This post may fall on some deaf ears for those out there that are not currently parents, but I know a lot of grapplers who are parents or are new parents so I thought this might be good to post. It’s particularly for grapplers who are either new to being parents or parents who are new to grappling.
Everyone else: read it anyway.
Seven weeks ago my wife and I welcomed our second (and hopefully last) child in the world…don’t focus on the parentheses, two is the plan as I am a firm believer in man-to-man coverage. I think a zone defense is sloppy and can lead to very long, sad weekends.
Anyway, with our first child, it was a change. When I first started BJJ, I had taken some time off of boxing and kickboxing only to feel that pang hit me. So at first there wasn’t much probably in me diving in, training three, four, five times a week wasn’t any issue as it made me more plesant to live with and it was just my wife and I.
After our child was born, I suddenly had to be more attentive. I admit it, I can be a very myopic person and do what I can to structure the rest of the world around myself. That isn’t to say that I am neglectful as much as I try to engineer schedules to my own benefit.
Children have a way of telling you who the boss is: my wife.
Again, not a dictator as much as she is the voice that should be in my head saying “stop being selfish”.
So training shifted. We made it work. As the first child grew up, it made things easier, getting on a schedule and all that. I mean, with double coverage mistakes happen, but it’s good to know that you have a partner out there helping.
Then number two came along. Again, this was planned, as were both our children, but the thing is that my ideas of being a husband and being a parent and being a grappler don’t really overlap all that well. It’s more of a Venn diagram where some of each circle touches the other.
I admit it, I am a flawed person. I have concentration issues (if none of you could tell) and it takes a lot for me to figure things out in the best way to make sure I am not being a douchebag…a struggle I have been known to lose.
The thing is, when it was one kid, it was hard at first, adjustments were needed, but my wife was amazing with being able to deal with it and I was free to go and roll at night (for the most part). But with two children, it doesn’t really work that way. Now we have a high-energy toddler running around the house and occasionally pitching a fit and a newborn who, while a very manageable baby, is still a baby and needs attention.
How do you make it work?
It’s still about teamwork. My wife and I are a team. Sometimes the game plan breaks down or we don’t see eye to eye, but we are on each other’s side and we need to do all we can to make sure that the plan is in motion so everyone wins. I need to understand that my wife can’t be expected to do it all and that while I have duties as an BJJ instructor, that doesn’t mean I have an excuse for any extra time away from my family.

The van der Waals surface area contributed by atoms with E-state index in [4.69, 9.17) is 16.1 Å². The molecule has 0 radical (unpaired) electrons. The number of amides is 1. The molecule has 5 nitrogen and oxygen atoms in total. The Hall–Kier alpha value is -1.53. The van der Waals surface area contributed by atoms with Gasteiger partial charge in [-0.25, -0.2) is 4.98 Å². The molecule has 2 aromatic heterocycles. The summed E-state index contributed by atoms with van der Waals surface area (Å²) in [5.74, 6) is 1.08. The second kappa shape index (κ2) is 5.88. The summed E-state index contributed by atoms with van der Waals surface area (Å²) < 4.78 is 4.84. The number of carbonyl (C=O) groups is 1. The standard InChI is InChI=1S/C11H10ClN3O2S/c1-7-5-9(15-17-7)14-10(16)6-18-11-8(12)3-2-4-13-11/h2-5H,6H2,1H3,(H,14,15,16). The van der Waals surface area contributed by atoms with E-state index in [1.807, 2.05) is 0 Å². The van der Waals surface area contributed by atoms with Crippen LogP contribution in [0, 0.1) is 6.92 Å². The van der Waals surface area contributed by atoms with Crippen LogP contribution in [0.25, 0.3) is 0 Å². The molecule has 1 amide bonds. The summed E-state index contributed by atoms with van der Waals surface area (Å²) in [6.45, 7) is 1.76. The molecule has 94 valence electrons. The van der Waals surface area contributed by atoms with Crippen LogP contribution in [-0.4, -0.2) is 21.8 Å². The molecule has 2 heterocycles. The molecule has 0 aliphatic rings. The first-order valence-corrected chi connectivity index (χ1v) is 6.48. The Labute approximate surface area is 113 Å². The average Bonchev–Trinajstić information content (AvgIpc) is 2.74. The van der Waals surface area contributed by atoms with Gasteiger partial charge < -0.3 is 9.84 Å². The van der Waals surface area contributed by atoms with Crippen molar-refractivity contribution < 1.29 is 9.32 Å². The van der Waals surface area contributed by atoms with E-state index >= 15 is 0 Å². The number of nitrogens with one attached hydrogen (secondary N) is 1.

Those days are gone.
If you are young and single, have fun, get on the mats, train as much as possible. Part of being an adult and someone who makes conscious choices in life is that you live with those choices. As much as I love BJJ and couldn’t imagine living my life without it anymore, it doesn’t compete with my family. I want them more.
That isn’t to say that I am not a happier daddy and husband with BJJ, I am, but I also know that I can’t be selfish anymore. I need to take time (as best as I am possible) and understand that this is a hard time. Parts will get easier, but then harder, then easier, there is an ebb and flow to development and I understand that.
Sometimes it’s just hard when you remember those days of being able to live on the mats.
For those of you expecting your first child: don’t worry, you will get through it as long as you talk with your partner and explain the importance training has in your life. It is exercise, it is stress relief, it is self defense (ideally) and so much more.
But you are an adult and you have responsibilities.
For those just starting on the mats and wondering how you will juggle it all: you will. Stepping through the door is the hardest part, training is easy. If you know you have the time to train and a partner who understands what you want out of training, it will work. And you can get your kids involved when they are old enough.
There is nothing cuter than seeing the youngest grapplers go at it at competitions. It looks like two teddy bears just got thrown at each other and just kind of flop to the ground.
So yeah, it’s a challenge, but that’s life. Welcome to adulthood. If you really want something, you make it work.
And sorry about all the sports analogies for those who don’t follow football, but 'tis the season…
See you on the mats.